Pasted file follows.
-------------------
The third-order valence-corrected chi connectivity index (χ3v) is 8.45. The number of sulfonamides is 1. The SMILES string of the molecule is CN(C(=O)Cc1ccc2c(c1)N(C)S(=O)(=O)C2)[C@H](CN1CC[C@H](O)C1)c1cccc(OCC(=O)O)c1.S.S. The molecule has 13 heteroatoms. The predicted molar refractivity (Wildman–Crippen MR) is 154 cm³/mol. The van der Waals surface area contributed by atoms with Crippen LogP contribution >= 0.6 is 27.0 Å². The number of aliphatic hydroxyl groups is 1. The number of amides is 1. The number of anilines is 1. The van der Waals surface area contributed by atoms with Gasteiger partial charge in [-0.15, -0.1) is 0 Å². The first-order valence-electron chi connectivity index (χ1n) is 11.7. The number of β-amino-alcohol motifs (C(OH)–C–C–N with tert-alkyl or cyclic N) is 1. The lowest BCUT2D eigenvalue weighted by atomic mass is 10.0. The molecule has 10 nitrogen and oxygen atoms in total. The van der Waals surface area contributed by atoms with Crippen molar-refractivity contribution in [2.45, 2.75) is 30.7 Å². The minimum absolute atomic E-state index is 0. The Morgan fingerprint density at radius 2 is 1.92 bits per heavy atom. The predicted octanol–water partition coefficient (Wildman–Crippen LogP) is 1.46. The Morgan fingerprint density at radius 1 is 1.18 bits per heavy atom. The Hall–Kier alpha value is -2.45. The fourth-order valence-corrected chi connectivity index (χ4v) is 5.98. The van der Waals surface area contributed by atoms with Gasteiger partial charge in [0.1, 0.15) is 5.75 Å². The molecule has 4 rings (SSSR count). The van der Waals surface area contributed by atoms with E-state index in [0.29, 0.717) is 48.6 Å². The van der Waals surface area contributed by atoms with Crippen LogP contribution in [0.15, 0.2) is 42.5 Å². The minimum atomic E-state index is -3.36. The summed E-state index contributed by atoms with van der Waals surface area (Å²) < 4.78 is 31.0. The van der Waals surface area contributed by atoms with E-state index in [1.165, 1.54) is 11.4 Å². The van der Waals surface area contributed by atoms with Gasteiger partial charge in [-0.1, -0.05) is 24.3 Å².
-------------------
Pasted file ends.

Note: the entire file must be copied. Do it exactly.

The third-order valence-corrected chi connectivity index (χ3v) is 8.45. The number of sulfonamides is 1. The SMILES string of the molecule is CN(C(=O)Cc1ccc2c(c1)N(C)S(=O)(=O)C2)[C@H](CN1CC[C@H](O)C1)c1cccc(OCC(=O)O)c1.S.S. The molecule has 13 heteroatoms. The predicted molar refractivity (Wildman–Crippen MR) is 154 cm³/mol. The van der Waals surface area contributed by atoms with Crippen LogP contribution >= 0.6 is 27.0 Å². The number of aliphatic hydroxyl groups is 1. The number of amides is 1. The number of anilines is 1. The van der Waals surface area contributed by atoms with Gasteiger partial charge in [-0.15, -0.1) is 0 Å². The first-order valence-electron chi connectivity index (χ1n) is 11.7. The number of β-amino-alcohol motifs (C(OH)–C–C–N with tert-alkyl or cyclic N) is 1. The lowest BCUT2D eigenvalue weighted by atomic mass is 10.0. The molecule has 10 nitrogen and oxygen atoms in total. The van der Waals surface area contributed by atoms with Crippen molar-refractivity contribution in [2.45, 2.75) is 30.7 Å². The minimum absolute atomic E-state index is 0. The Morgan fingerprint density at radius 2 is 1.92 bits per heavy atom. The predicted octanol–water partition coefficient (Wildman–Crippen LogP) is 1.46. The Morgan fingerprint density at radius 1 is 1.18 bits per heavy atom. The Hall–Kier alpha value is -2.45. The fourth-order valence-corrected chi connectivity index (χ4v) is 5.98. The van der Waals surface area contributed by atoms with Gasteiger partial charge in [0.1, 0.15) is 5.75 Å². The molecule has 4 rings (SSSR count). The van der Waals surface area contributed by atoms with E-state index in [0.29, 0.717) is 48.6 Å². The van der Waals surface area contributed by atoms with Crippen LogP contribution in [0.15, 0.2) is 42.5 Å². The minimum atomic E-state index is -3.36. The summed E-state index contributed by atoms with van der Waals surface area (Å²) < 4.78 is 31.0. The van der Waals surface area contributed by atoms with E-state index in [1.165, 1.54) is 11.4 Å². The van der Waals surface area contributed by atoms with Gasteiger partial charge in [-0.1, -0.05) is 24.3 Å².